After more than a decade of major achievements, the AIDS response is at a crucial juncture, both in terms of its immediate trajectory and its sustainability, as well as its place in the new global health and development agendas. In May, 2013, the UNAIDS–Lancet Commission—a diverse group of experts in HIV, health, and development, young people, people living with HIV and affected communities, activists, and political leaders—was established to investigate how the AIDS response could evolve in a new era of sustainable development.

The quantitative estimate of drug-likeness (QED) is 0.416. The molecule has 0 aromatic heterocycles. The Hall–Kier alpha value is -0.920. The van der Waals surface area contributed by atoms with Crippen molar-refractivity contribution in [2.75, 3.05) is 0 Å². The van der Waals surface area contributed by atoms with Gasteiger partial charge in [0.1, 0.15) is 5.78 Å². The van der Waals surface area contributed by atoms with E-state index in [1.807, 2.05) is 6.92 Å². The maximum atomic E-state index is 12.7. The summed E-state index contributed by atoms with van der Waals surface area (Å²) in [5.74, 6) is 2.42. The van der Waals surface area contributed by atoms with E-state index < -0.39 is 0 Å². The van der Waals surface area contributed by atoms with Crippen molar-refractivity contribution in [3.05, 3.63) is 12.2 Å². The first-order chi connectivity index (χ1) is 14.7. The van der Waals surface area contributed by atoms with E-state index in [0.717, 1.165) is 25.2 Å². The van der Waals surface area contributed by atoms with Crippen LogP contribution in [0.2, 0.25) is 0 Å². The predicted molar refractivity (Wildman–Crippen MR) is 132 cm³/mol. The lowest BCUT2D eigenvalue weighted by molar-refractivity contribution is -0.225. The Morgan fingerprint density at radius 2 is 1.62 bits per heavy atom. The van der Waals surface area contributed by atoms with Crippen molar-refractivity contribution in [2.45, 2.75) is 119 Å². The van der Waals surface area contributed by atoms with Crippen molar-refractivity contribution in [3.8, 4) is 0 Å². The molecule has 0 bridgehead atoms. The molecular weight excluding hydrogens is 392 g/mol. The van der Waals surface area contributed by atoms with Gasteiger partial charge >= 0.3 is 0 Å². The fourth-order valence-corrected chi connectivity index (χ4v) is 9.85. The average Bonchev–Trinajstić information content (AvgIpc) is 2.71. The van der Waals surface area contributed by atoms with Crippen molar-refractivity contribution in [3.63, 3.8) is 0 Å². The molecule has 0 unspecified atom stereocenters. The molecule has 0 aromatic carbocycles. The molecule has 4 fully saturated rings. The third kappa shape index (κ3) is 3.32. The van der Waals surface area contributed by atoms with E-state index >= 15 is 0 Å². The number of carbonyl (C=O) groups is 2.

According to this research published in the journal The Lancet, climate change poses a potentially “catastrophic risk” to public health due to increased risk of the spread of disease, food insecurity and air pollution among many other things.